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Governor’s chief of staff to step down

Copyright © 2020 Albuquerque Journal

John Bingaman, left, smiles as Gov.-elect Michelle Lujan Grisham introduces him as her chief of staff in this December 2018 file photo. The goveror’s chief operating officer Teresa Casados is shown at right. (Eddie Moore/Journal)

SANTA FE – Gov. Michelle Lujan Grisham’s chief of staff John Bingaman, one of the governor’s top advisers on economic issues, is stepping down.

Bingaman, the son of former U.S. Sen. Jeff Bingaman, D-N.M., recently took a leave of absence from his Governor’s Office job to advise President-elect Joe Biden’s transition team on the governor’s behalf.

Lujan Grisham is one of five co-chairs of the Biden transition team and has been mentioned as a possible pick for a spot in the president-elect’s Cabinet.

But a Lujan Grisham spokeswoman said Thursday that Bingaman’s departure is not related to presidential transition issues.

John Bingaman

Instead, Bingaman plans to return to his previous job of managing Iron Creek Partners, a Santa Fe-based private investment firm, and to pursue other investment opportunities, said Lujan Grisham spokeswoman Nora Meyers Sackett.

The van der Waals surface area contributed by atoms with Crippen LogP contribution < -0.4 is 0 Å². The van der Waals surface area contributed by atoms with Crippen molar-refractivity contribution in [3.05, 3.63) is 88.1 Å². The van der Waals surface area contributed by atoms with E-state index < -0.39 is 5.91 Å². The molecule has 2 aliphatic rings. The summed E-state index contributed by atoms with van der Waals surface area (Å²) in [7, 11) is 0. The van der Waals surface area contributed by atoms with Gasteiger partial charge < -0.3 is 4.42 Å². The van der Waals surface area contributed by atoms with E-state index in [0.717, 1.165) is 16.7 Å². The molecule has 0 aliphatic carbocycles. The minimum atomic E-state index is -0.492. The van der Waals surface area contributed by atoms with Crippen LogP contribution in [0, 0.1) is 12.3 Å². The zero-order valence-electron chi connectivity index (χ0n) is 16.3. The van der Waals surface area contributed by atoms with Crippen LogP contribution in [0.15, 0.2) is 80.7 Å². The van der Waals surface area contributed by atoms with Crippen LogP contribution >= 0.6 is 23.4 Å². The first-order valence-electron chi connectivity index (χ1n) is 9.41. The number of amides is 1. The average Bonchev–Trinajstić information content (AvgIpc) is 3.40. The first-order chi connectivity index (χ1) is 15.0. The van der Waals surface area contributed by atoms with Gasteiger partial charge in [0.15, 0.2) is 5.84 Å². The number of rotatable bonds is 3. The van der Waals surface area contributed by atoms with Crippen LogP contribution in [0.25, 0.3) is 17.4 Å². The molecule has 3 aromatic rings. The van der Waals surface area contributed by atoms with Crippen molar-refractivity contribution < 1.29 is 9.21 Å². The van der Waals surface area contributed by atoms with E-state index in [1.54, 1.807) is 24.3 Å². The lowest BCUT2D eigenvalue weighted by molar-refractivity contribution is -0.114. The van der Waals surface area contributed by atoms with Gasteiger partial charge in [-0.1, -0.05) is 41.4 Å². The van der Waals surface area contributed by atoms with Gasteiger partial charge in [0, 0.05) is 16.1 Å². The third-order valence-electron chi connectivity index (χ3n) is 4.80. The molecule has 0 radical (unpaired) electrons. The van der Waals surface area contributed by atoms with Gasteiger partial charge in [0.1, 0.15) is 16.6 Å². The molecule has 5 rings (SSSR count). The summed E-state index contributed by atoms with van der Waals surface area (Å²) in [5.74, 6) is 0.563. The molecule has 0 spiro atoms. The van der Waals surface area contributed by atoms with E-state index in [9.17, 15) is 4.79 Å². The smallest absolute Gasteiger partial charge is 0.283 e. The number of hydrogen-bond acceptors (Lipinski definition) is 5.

Matt Garcia, who had been the governor’s chief legal counsel, will take over as chief of staff, the Governor’s Office confirmed. Garcia has been the governor’s acting chief of staff in recent weeks during Bingaman’s leave of absence.

And the governor has hired Holly Agajanian, a Santa Fe attorney with a background in civil rights and labor law, as her office’s new top attorney, her office announced.

Bingaman has been the governor’s chief of staff since she took office in January 2019. His current salary is roughly $146,000 annually, according to the state Sunshine Portal.

The turnover in the Governor’s Office comes as Lujan Grisham is approaching the end of her second year in office.

Such turnover during a governor’s administration is not unusual, though ex-Gov. Susana Martinez, Lujan Grisham’s predecessor, had the same chief of staff – former Roswell state lawmaker Keith Gardner – for all eight years she was in office.

While navigating the ongoing coronavirus pandemic has been a top focus this year, the Governor’s Office is also preparing for the start of a 60-day legislative session in January and is expected to announce its session priorities in the coming weeks.


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